Putty SSH Client Review - terminal window

PuTTY SSH

PuTTY is one of the oldest SSH clients for Windows. It was first released by Simon Tatham in 1998 and SSH support was added in 2000.

PuTTY is still a fairly popular SSH client. However, it is definitely geared for the system administrator. PuTTY is a very plain terminal window and file transfers must be done from the command line. It is a great tool to do a simple job when needed, such as configuring a router.

After 19 years, the software is still considered a beta version. It is still being maintained, but development has been very slow. The latest version 0.68 added support for elliptic curve cryptography, but the user interface or features have not changed much in 15 years.

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Past Security Vulnerabilities

Version 0.66 and earlier contain known security vulnerabilities. Anyone using version 0.66 or earlier is recommended to upgrade to the latest version.

  • Buffer overflow in SCP. This a potential stack overflow and remote code execution exploit, allowing a corrupt server to execute code on the client when any file is downloaded.
  • Integer overflow in terminal escape sequence handling. Memory corruption and possible remote code execution if a suitable escape sequence is sent to the terminal (typing malicious files, broadcasting the string on server, or application writing to terminal). In telnet the malicious sequence can be injected on by an attacker on the network (e.g., compromised switch/router or ARP spoofing attack on the local network of the server, client, or any network operator on the route).
  • A trojaned version of PuTTY has also been circulating.

Putty Window

The user interface consists of login and configuration dialogs and a main terminal window. The terminal emulation is pretty good, even if the software looks quite rudimentary and having been written in the 1990s shows. However, its terminal functionality is still solid.

Putty SFTP client PSFTP

Transferring Files with Putty

The software does not include an integrated SFTP file transfer client. However, command-line tools called PSFTP and PSCP are provided. These can be used by technical people for file transfers. However, for example Tectia SSH has offered fully integrated file transfer capability since 2000, and most people these days are reluctant to use a command line.

The WinSCP and FileZilla clients can be used for file transfers in conjunction with PuTTY, but they do not support a terminal window. Having two software packages, switching between them to do operations, and managing profiles and logins for both is extra trouble. WinSCP can now import PuTTY profiles, but separate login is still required for both.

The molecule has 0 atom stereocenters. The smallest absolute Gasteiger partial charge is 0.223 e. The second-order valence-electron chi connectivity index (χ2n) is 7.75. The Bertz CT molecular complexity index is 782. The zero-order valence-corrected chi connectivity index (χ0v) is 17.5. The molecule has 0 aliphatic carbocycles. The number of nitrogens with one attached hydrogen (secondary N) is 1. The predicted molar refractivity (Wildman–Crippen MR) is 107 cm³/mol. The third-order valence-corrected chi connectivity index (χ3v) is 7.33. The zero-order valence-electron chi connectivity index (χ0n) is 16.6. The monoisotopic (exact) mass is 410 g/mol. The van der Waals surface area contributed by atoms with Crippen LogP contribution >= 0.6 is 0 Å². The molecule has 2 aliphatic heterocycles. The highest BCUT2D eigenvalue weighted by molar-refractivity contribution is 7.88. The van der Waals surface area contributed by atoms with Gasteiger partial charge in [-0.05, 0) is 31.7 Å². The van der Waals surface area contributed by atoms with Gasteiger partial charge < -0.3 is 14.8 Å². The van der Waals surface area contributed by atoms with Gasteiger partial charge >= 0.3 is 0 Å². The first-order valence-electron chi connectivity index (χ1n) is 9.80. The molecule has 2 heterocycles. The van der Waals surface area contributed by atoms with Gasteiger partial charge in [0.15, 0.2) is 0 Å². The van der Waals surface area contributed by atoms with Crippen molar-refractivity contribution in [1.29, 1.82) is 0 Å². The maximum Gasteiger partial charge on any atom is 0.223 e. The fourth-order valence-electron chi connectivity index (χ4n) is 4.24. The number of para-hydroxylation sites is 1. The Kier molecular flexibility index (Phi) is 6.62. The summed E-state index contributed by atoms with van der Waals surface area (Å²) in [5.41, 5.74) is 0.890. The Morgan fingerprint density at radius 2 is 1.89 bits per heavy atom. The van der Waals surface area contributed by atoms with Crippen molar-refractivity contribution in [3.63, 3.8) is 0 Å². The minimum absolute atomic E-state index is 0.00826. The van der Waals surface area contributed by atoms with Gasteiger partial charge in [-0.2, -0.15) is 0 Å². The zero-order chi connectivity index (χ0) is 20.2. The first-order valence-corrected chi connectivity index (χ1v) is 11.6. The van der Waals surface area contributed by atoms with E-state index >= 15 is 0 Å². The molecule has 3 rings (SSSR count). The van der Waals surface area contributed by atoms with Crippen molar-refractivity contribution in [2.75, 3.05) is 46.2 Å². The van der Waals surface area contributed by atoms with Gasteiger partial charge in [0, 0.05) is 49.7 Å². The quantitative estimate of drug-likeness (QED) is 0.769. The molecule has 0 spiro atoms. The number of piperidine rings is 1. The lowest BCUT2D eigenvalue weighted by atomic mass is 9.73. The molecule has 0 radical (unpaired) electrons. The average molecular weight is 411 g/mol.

Public Key Authentication and SSH Key Management

PuTTY supports public key authentication and uses its own key format for SSH keys. It stores keys in .ppk files in its own proprietary format. The PuTTYGen tool can be used for manually converting between .ppk files and more widely supported key formats.

It is common for hackers and malware to collect SSH keys when penetrating an organization. This happened, for example, in the infamous Sony Breach.

SSH key based authentication can be very useful, especially for automation, but the keys must be properly managed. As of this writing, Universal SSH Key Manager is the only SSH key management solution that supports .ppk files.

For more information, see the tutorial on PuTTY public key authentication.

PuTTY Telnet

PuTTY grew out of a telnet client, and telnet is still available as a protocol. However, very few devices support telnet these days, and its use is strongly not recommended for security reasons. Telnet sends all user names and passwords in the clear, and already by mid-1990s password sniffing had become the largest security problem on the Internet and that was the problem the SSH protocol was designed to solve. Compromised routers, switches, or ARP proofing attacks can be used to inject arbitrary commands into telnet sessions.

There is a separate version of the terminal called PuTTYtel for countries that do not allow any use of encryption. However, SSH is now used in all countries, officially or unofficially, and most systems can no longer be managed without encryption. Even the most oppressive countries need to secure their systems somehow, and there cannot be cybersecurity in a networked environment without encryption.

Features

  • Windows client. Other operating systems not supported. No server.
  • Supports both 32-bit and 64-bit Windows. MSI installer has been available since 2016.
  • Supports SSH client, telnet client, SFTP client, and rlogin client. Both SSH2 and SSH1 protocols are supported. Note: Use of SSH1 is not recommended for security reasons, and practically all devices support SSH2 these days.
  • Supports public key authentication and Kerberos (GSSAPI) authentication.
  • File transfers are using separate command-line programs. No integrated file transfer support.
  • No scripting support. However, it is possible to use PuTTY together with WinSCP.

A Frequently Asked Questions document (FAQ) can be found here.

Extensions, Branches, and Integrations

Given it's open source, several projects have branched off PuTTY or are based on or utilize PuTTY.

  • PuttyManager is a tabbed user interface, but development appears to have stopped years ago.
  • ExtraPuTTY is a fork that has various extensions, such as Lua programming language integration.
  • WinSCP has some level of integration for file transfer functionality.

Summary

PuTTY is still a robust, functional client. However, its features are quite restricted by modern standards. The lack of integrated file transfers is a major drawback.